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Cllr Heather Johnson

Legal threat over ‘conflict of interest’ claim

CAMPAIGNERS are considering legal action after a controversial multi-million tower block on the fringe of Regent’s Park was given the green light on Thursday.
They claim the chairwoman of the planning committee – whose casting vote allowed the plans to go through – should not have voted because she had already declared an interest.
Councillor Heather Johnson, a former Mayor, was made chairwoman of the planning committee only six months ago. She is also a director of the West Euston Partnership, a regeneration scheme that receives millions of pounds from the government and private sector. One of its funders is British Land, which is behind the controversial tower block scheme (see page 6 for full details).
Its director, Sir John Ritblat, was a guest at the recent party held in honour of the former leader of Camden Council, Dame Jane Roberts, when she stepped down last year.
The West Euston Partnership (WEP), which prints British Land’s logo on its literature, wrote a letter in support of the tower block scheme. Members also attended the meeting to back the plans in person.
Yet, at the WEP meeting to discuss the scheme Cllr Johnson excused herself. At the beginning of Thursday’s planning meeting at the Town Hall Cllr Johnson declared her interest – yet went on to vote anyway.
Cllr Johnson insisted she was allowed to take part in the meeting but the focus on her link with the WEP has been increased by the fact that her casting vote proved pivotal to the scheme winning overall approval – a vote of councillors had been tied at 5-5.
The Regent’s Park Conservation Area Advisory Committee (RPCAAC), opponents to the proposals, have raised concerns with Moira Gibb, the council chief executive.
Chairman Richard Simpson said: “It is hard to understand why Councillor Johnson’s interest was not considered ‘prejudicial’. On the face of it, Councillor Johnson seems to have followed an improper procedure.”
He added that his committee would be seeking legal advice.
Conservative councillors Jonny Bucknell and Don Williams have complained to the Town Hall’s legal department over Cllr Johnson’s link to the WEP.
Last night (Wednesday), Cllr Bucknell was waiting for a response from Borough Solicitor Alison Lowton.
He told the New Journal: “I’m very fond of Heather but we have to go by the code of conduct and we have raised our concerns. I think the officers should have pulled her up on it. We only found out afterwards. It’s an easy slip to make, I really think the officers should have spotted this and pointed it out.” Cllr Williams added: “We want clarification of what has gone on here. I don’t know whether there is a conflict of interests but from the outside eyebrows could be raised.”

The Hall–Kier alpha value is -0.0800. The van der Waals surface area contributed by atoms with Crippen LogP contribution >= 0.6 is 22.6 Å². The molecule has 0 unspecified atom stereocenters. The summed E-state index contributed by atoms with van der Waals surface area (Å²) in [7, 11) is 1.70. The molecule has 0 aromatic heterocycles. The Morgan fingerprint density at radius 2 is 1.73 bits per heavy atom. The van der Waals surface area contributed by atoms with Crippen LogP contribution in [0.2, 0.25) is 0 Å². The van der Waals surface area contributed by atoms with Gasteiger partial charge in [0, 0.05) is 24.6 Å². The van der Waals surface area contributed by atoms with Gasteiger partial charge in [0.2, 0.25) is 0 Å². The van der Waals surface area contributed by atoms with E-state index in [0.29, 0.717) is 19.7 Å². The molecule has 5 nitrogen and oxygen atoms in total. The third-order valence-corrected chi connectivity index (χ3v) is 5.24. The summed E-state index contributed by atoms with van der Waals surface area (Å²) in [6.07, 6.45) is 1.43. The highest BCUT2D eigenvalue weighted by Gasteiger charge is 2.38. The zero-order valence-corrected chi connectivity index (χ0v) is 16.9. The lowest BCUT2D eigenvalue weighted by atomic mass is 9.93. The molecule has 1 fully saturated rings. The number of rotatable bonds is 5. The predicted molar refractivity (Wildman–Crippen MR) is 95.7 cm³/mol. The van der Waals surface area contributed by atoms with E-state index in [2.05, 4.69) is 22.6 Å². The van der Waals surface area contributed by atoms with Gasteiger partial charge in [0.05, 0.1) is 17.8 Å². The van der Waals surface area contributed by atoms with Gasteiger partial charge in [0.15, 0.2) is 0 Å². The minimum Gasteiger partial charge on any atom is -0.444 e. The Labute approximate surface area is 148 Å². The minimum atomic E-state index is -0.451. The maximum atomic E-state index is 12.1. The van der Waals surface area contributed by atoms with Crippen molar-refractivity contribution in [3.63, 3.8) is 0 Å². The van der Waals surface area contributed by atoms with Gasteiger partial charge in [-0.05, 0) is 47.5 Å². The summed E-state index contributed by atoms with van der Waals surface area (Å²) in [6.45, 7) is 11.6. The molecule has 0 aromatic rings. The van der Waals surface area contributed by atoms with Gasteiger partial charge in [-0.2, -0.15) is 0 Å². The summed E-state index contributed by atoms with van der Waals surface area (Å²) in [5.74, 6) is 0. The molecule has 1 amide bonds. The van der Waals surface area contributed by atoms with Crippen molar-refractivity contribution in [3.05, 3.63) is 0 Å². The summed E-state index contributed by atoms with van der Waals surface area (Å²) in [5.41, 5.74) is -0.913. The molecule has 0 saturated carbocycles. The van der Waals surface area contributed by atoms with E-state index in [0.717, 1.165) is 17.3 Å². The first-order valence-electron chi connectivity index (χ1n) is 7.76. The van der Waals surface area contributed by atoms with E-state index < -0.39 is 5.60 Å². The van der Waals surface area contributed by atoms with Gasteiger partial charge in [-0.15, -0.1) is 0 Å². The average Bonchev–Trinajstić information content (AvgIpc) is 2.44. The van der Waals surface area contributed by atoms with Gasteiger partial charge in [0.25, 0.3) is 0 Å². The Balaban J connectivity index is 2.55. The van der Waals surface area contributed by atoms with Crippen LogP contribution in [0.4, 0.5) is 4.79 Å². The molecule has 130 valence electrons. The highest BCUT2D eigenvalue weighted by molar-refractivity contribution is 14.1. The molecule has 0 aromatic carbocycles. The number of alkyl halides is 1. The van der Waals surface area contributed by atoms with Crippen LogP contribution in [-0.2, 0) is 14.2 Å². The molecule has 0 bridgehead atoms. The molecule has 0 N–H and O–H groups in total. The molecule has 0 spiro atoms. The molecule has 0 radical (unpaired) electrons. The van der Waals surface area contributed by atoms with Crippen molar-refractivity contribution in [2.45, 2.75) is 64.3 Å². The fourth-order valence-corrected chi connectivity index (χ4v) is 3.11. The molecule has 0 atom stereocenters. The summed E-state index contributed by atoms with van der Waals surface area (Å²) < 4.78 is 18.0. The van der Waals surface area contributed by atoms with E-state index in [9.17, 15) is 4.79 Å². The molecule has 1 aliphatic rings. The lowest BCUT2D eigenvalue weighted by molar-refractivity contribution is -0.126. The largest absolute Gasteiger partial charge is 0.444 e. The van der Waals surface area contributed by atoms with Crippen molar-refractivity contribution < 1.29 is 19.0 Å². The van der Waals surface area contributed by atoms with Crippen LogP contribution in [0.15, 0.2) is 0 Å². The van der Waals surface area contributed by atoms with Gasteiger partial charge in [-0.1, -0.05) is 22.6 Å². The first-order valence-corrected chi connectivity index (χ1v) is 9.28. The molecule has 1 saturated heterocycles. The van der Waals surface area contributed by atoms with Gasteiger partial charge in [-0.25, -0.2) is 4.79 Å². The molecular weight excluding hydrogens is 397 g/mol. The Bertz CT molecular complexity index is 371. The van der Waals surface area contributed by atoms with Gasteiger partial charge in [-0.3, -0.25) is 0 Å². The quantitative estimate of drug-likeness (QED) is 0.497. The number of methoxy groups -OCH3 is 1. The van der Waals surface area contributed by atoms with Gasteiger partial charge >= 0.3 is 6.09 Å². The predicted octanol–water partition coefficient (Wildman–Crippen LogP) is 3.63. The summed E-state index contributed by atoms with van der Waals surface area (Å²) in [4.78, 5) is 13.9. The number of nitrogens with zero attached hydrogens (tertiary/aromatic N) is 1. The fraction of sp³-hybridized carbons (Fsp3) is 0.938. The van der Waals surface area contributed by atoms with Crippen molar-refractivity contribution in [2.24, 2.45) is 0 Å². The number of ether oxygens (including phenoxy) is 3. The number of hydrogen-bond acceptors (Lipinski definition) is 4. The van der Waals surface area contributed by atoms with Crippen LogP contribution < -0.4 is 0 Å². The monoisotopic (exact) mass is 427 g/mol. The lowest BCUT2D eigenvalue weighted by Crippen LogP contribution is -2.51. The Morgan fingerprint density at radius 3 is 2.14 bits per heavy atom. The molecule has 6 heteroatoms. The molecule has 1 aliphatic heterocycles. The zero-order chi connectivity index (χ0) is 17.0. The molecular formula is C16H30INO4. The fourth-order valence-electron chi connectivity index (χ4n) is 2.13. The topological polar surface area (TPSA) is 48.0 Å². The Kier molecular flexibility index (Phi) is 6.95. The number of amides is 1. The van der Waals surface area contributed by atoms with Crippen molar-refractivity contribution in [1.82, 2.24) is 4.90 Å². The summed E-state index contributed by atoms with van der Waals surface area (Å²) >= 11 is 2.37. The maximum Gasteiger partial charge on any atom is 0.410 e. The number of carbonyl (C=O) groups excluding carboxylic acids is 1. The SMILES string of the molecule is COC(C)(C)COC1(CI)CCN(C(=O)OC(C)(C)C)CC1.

The controversy could not have come at a worse time for the planning committee, which is now just weeks away from considering £2 billion plans to revamp the railwaylands behind King’s Cross and St Pancras stations – its biggest ever task.
It is also still reeling after last year’s sacking of former chairman Councillor Brian Woodrow, who was ousted by his own Labour colleagues amid claims that he was biased against the King’s Cross development. British Land has actively participated in the WEP’s work – providing rent-free offices and providing regular funding. British Land director Adrian Penfold is also a director of the WEP and the partnership is mentioned in the brochure accompanying the planning application.
Yesterday (Wednesday), British Land declined to comment on the row over Cllr Johnson’s vote.
The Crown Estate, co-applicants in the case, are represented on the WEP board by Ross Houston.
Mohammed Joynal Uddin, the chairman of the WEP, also funded by government grants, the National Lottery and Camden Council, said: “We set-up a sub-group and Heather left the room when we talked about it. She didn’t take part. This is a good project for West Euston. British Land has helped the area a lot.”
He said that British Land had helped fund improvements to the nearby Samuel Lithgow youth club.
Forced to defend her position, Cllr Johnson said on Monday that there was nothing wrong with her handling of the British Land application.
She said: “I was not involved in the consultation or negotiations and so had no prejudicial interest in the matter.
“The West Euston Partnership was not the applicant in this case, and the fact that their board had taken a decision to support the application did not bind me to that view.
“My view was that the scheme in itself was of good architectural design and any shortcomings were outweighed by the provision of good quality, large unit affordable housing in the scheme, the huge improvements planned for the public realm and the contributions to local employment and youth facilities.”
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